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The Dragon and the Phoenix

The contents of this post are based on no specific research whatsoever and contain interpretations according to my limited knowledge on the subject only. Please feel free to add/correct any factual errors or omissions.

The Dragon and the Phoenix have always been two of the most ubiquitous symbols in mythology. Especially the Dragon. Every culture major culture, from Scandinavia to China contain some reference of this mythical beast. And all of them share some common characteristics while allowing for other differences in detail, symbolism, origin-myths etc that can be attributed to cultural differences.

The common characteristics are:

  • Serpentine nature: i.e scaliness. Dragons are never represented as mammals
  • Ability to breathe fire
  • Immortality with a variation being immortal, but can be killed
  • Immense wisdom
Then there are variations of course. Some dragons are portrayed as serpentine viz. the Chinese, while others tend to be like giant lizards. However, these common points do bring forth a picture of sorts. Similar to my analysis on the Phoenix (read: I will start with one of the Dragon.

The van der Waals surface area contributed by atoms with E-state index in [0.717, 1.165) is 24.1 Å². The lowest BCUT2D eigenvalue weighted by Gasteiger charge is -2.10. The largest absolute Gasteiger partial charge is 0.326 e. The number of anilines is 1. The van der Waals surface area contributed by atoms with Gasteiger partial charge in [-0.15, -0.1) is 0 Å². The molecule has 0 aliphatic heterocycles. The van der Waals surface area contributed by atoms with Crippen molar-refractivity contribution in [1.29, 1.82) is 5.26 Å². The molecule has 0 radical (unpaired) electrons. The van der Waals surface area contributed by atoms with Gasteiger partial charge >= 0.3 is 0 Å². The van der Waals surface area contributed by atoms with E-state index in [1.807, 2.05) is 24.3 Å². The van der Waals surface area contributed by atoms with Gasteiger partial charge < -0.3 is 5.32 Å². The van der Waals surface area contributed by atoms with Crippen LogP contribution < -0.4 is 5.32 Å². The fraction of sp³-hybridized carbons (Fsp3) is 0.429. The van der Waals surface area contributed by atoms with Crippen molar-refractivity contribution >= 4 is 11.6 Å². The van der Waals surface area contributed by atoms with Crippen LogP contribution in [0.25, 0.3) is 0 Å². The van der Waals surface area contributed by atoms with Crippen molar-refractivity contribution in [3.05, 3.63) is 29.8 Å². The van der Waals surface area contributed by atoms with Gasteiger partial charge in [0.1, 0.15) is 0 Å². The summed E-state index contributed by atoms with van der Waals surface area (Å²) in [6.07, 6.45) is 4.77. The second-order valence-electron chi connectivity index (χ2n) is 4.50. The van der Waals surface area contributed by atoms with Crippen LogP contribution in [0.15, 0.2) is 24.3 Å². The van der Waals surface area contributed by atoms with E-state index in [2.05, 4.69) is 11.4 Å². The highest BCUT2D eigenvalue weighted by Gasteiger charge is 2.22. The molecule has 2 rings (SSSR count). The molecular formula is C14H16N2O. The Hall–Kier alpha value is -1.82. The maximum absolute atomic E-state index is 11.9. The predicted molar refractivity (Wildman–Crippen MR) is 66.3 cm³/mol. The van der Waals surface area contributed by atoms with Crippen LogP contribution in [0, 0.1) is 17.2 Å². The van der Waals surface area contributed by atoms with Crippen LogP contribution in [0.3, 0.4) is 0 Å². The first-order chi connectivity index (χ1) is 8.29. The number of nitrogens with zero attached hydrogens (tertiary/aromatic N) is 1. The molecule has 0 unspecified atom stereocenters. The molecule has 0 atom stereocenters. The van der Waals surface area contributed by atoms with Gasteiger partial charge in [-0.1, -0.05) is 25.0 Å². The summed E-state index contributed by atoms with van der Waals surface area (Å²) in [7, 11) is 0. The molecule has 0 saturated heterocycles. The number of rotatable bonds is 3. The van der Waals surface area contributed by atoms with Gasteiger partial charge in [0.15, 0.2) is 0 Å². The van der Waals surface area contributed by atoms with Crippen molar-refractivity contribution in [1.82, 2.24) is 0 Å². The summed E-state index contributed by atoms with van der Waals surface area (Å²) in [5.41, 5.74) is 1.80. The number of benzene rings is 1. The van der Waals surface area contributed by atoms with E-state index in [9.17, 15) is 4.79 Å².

The Dragon is the embodiment of the destructive power of fire. Perhaps many many years ago, before Men discovered how to make fire, it can be assumed that they knew of its destructive power from the forest fires that raged and ravaged their homelands. So a memory survived, handed down from generation to generation, integrating itself into our Primal Consciousness: the fear of fire as Fire. Later, aeons later perhaps, when we learned the secrets of the flame (Prometheic or otherwise) we also knew instinctively that it was also something to be feared. Fire is immortal, fire is implacable. It can be used, but to a point. Even today, with all our modern technology et all, fire is something over which we retain only the barest minimum control. The recent bushfires in Australia bear ample evidence to that fact.Thus dragons share a lot of characteristics in common with how fire is perceived by the Collective Primal Consciousness: immortality, implacability and the potential to wreak untold havoc. As for their possessing immense wisdom, I believe it has something to do with immortality. Immortality is something humanity has always been obsessed with and consequently, it's 'wishful thinking' of sorts that such an immortal creature will also possess knowledge beyond the scope of humanity.